Given a function on the xy plane. f(x,y) such that f(2,2) = 20 and \(\dfrac{\partial f}{\partial x}=3x^2+3y\) , \(\dfrac{\partial f}{\partial y}= 3x+2y\). Then f(0,0)=??
Please, help

- Loser66

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- Loser66

My attempt: \(f(0,0) -f(2,2) = \triangle f = 3x^2+3y+3x+2y\)
At (2,2) , \(\triangle f = 28\), hence f(0,0) = 48,
But it is very wrong. hahaha.... I don't know how to fix

- ganeshie8

use approximation formula ?
looks im getting \(\Delta f \approx f_x\Delta x+f_y\Delta y = (18)*(-2) + (10)*(-2) = -56\)

- Loser66

The options are
1) 0
2) -1
3) -2
4) -3
5) -4

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## More answers

- ganeshie8

\(f(0,0) =f(2,2)+\Delta f \approx 20 - 56 = -36\)

- Loser66

Another thought:
\(\dfrac{\partial f}{\partial x}=3x^2 +3y\\f(x,y)= x^3+3xy+h(y)\\\dfrac{\partial f}{\partial y}= 3x+h'(y) = 3x+2y\\h'(y) = 2y\\h(y) =y^2+C\)
Hence \(f(x,y) = x^3+3xy +y^2+C \\f(2,2) = 2^3+3*2*2+2^2+C=20\\C= -4\)
therefore \(f(x,y) = x^3+3xy+y^2-4\\f(0,0) =-4\)

- Astrophysics

Interesting, so that's like finding the potential function haha.

- Loser66

Yes, because from approximating method, I don't know how to check whether my logic is right or wrong.

- Astrophysics

Yeah, that method looked weird to me

- Astrophysics

-4 looks good but I'm not sure...@ganeshie8

- Astrophysics

@ganeshie8

- Loser66

Thank you, let's wait for him.

- ganeshie8

-36 is correct using approximation formula
-4 is correct by solving the function
depends on what you want

- Loser66

hey, no way!!! -4 is ffffffffffffffar different from -36

- ganeshie8

Thats the reason it is called "approximation" formula

- Loser66

but the error is so nonsense. If it is -4 and -4.5, I am ok.

- ganeshie8

You just got lucky with the present problem because there exists a potential function, this is not the case with most functions and you will end up using approximation formula

- Loser66

I know!! that is why I posted the question here. hehehe...

- Loser66

Unfortunately, when using app. and the answer is -36, how can I check the correct choice? I don't have -36 options.

- ganeshie8

how did u get the idea of finding f(x,y) directly instead of using the approximation formula ?

- Loser66

I don't get what you mean by "how". I try all the ways out. I saw partial derivative and I linked it to DE. hehehe...

- ganeshie8

Hmm try this :
Given a function on the xy plane. f(x,y) such that f(2,2) = 20 and \(\dfrac{\partial f}{\partial x}=3x^2+3y\) , \(\dfrac{\partial f}{\partial y}= x+2y\). Then f(0,0)=??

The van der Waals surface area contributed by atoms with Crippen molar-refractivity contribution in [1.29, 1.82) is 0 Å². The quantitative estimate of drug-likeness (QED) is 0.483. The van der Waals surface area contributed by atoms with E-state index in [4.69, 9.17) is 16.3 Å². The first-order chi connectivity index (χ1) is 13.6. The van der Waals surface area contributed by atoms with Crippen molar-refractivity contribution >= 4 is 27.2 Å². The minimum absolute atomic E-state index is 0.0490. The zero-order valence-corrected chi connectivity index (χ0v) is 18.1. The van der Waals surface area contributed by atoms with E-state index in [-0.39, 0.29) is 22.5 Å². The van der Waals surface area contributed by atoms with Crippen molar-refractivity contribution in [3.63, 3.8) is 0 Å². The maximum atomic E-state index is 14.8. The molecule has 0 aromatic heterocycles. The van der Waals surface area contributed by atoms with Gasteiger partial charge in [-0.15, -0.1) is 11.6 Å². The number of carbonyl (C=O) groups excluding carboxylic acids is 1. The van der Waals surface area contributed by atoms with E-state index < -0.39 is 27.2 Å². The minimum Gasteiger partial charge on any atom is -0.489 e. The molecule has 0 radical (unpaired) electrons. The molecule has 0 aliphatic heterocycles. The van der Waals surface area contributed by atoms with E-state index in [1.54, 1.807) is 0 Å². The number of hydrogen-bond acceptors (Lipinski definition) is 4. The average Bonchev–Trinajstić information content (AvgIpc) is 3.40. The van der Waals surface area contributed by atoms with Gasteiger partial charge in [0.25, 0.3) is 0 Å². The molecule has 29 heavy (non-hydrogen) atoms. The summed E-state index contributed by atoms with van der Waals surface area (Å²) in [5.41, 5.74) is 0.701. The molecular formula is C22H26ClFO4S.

- ganeshie8

If you think of that as vector field, notice that the curl is nonzero. So potential function cannot exist. Let me know if you ever get successful finding \(f(x,y)\) :P

- Loser66

as above, f(x,y) = x^3 + 3xy + h(y)
f_y = 3x + h'(y) = x+2y
h'(y) = -2x+2y
h(y) -2xy +y^2 +C
f(x,y) =x^3+3xy-2xy+y^2 +C = x^3 +xy +y^2 +C
f(2,2)= 8+4+4 +C=20
C= 4
f(x,y) = x^3+xy +y^2 +4
f(0,0) =4

- ganeshie8

f(x,y) = x^3+xy +y^2 +4
f_x = 3x^2 + y
this is wrong

- ganeshie8

It turns out that we cannot find \(f(x,y)\) because there is no such function whose partials with respect to \(x\) and \(y\) are \(3x^2+3y\) and \(x+2y\) respectively

- Loser66

Yes, I see it. Thanks for pointing it out.

- Loser66

How to solve my original problem and down the answer to one of the options?? Please

- ganeshie8

My point is that question should make it clear. question seems to be asking the exact value but your initial attempt focused on finding the approximation.

- ganeshie8

you've got f(0,0) = -4
done with the original prblem right ?

- Loser66

YOu said that it is invalid. I am just lucky. I don't want it. I want the firm logic.

- ganeshie8

Never said it is invalid.

- Loser66

above : "You just got lucky with the present problem because there exists a potential function, this is not the case with most functions and you will end up using approximation formula"

- ganeshie8

\(f(x,y) = x^3+3xy+y^2-4\)
does satisfy all the given conditions, so we're good!

- ganeshie8

what i meant was, you cannot solve the function always. recall the definition of exact differential equations or conservative vector fields

- Loser66

Ok, got you. Thank you for being patient to me. :)

- ganeshie8

It seems we can find the potential function if the mixed partials are equal :
\[f_{xy} = f_{yx}\]
Eventhough most functions that we encounter directly satisfy this, you can see it is easy to cook up the partials that violate above condition and thus lack solution(s).

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